Areography of the genus Dendroctonus (Coleoptera: Curculionidae: Scolytinae) in Mexico
To analyse whether the geographical ranges of Dendroctonus species are (1) associated with factors such as host species or elevation, and (2) in agreement with Halffter's Nearctic distribution pattern. (3) To identify and discuss the factors that are likely to act as barriers to the genus’ geographical distribution. (4) To explore whether there is an association between the size of the geographical ranges of Dendroctonus species and the number of Pinus host species used by each of them, and (5) to assess if these host species are most common at the elevations preferred by the individual Dendroctonus species. Site
Records of 12 species of Dendroctonus were gathered from entomological collections in Mexico. Distribution ranges were defined by using the propinquity method ( Rapoport, 1975a). Analysed parameters were: (1) geographical distribution of single species, (2) overlapping of species ranges, (3) disjunction patterns and barriers by means of isoprobabilistic lines, based on the morphotectonic subdivision of Mexico ( Ferrusquía-Villafranca, 1998), (4) spatial variation in species richness with respect to latitude and altitude, (5) size of geographical ranges, and (6) host species for each Dendroctonus species. A correlation was determined between area size and number of pine host species. Results
The species ranges varied in shape and size. Geographical ranges tend to be discontinuous in shape. Composite patterns showed that disjunctions among ranges do not closely follow Mexico's morphotectonic subdivision. There are repeated discontinuities among individual distributions, which define five areas: (1) Baja California Peninsula, (2) Sierra Madre Occidental (SMOC), (3) northern Sierra Madre Oriental (SMOR), (4) Sierra Madre de Chiapas, and (5) SMOR + Faja Volcanica Transmexicana (FVT) + Sierra Madre del Sur. The isoprobabilistic lines confirm that the inner part of SMOC provides an optimal environment for the genus, and the FVT province constitutes the broader corridor for it in the country. Richness does not directly decrease or increase with latitude. Richness behaviour of the insect is not associated with that of its host. Elevation distributions showed that most Dendroctonus species move within broad margins of tolerance and species richness is concentrated in the montane interval. Dendroctonus attack 24 of the 47 Pinus species distributed in Mexico. Preferred pine species belong predominantly to Leiophyllae, Ponderosae and Oocarpae subsections. The Spearman rank correlation between area size and number of pine host species was not significant. Dendroctonus clearly belongs to a Nearctic distribution pattern (sensu Halffter, 1987). Main conclusions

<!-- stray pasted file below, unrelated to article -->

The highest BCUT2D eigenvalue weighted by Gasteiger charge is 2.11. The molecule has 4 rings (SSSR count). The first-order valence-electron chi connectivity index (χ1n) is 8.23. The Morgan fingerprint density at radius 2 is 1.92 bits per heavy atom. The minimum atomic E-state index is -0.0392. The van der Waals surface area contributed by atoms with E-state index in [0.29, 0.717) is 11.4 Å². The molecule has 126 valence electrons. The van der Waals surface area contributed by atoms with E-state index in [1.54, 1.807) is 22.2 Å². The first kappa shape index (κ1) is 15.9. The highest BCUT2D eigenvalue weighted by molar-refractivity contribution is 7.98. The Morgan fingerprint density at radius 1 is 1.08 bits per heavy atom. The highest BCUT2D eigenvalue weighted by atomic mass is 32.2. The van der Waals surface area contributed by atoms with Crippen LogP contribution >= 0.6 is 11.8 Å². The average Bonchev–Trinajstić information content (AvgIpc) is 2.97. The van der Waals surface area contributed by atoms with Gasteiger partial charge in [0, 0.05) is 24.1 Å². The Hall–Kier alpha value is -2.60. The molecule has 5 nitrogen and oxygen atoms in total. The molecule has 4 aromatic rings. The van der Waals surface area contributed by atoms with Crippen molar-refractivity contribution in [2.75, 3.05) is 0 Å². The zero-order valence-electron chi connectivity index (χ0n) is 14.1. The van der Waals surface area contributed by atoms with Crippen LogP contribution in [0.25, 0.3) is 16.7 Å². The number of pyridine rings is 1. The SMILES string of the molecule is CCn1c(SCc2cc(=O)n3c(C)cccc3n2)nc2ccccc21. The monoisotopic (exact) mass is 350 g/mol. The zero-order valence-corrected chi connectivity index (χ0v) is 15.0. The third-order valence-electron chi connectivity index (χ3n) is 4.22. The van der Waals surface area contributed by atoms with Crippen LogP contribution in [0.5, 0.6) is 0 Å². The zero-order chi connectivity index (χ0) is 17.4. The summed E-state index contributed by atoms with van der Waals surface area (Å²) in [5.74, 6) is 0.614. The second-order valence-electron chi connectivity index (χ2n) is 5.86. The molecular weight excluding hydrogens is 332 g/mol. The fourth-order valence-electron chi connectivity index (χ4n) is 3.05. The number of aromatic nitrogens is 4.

Dendroctonus is present in all montane systems of Mexico and its species coexist within a high geographical sympatry. Overlapping of species distribution appears to be the result of two elements – generalized polyphagy inside Pinus and a wide elevation tolerance within mountainous environments. This behaviour, linked to a high vagility, has allowed the genus Dendroctonus to expand its distribution across Mexico and to employ mountainous systems as corridors separated by barriers that exert a low selective filter effect.
Document Type: Research Article
Affiliations: 1: Laboratorio de Variación Biológica y Evolución, Departamento de Zoología. Escuela Nacional de Ciencias Biológicas-IPN. Prol. de Carpio y Plan de Ayala s/n, Del. Miguel Hidalgo 2: Laboratorio de Fanerógamas, Departamento de Botánica. Escuela Nacional de Ciencias Biológicas-IPN. Prol. de Carpio y Plan de Ayala s/n, Del. Miguel Hidalgo 3: El Colegio de la Frontera Sur. Carretera Antiguo Aeropuerto km 2.5 Tapachula, Chiapas, México
Publication date: July 1, 2004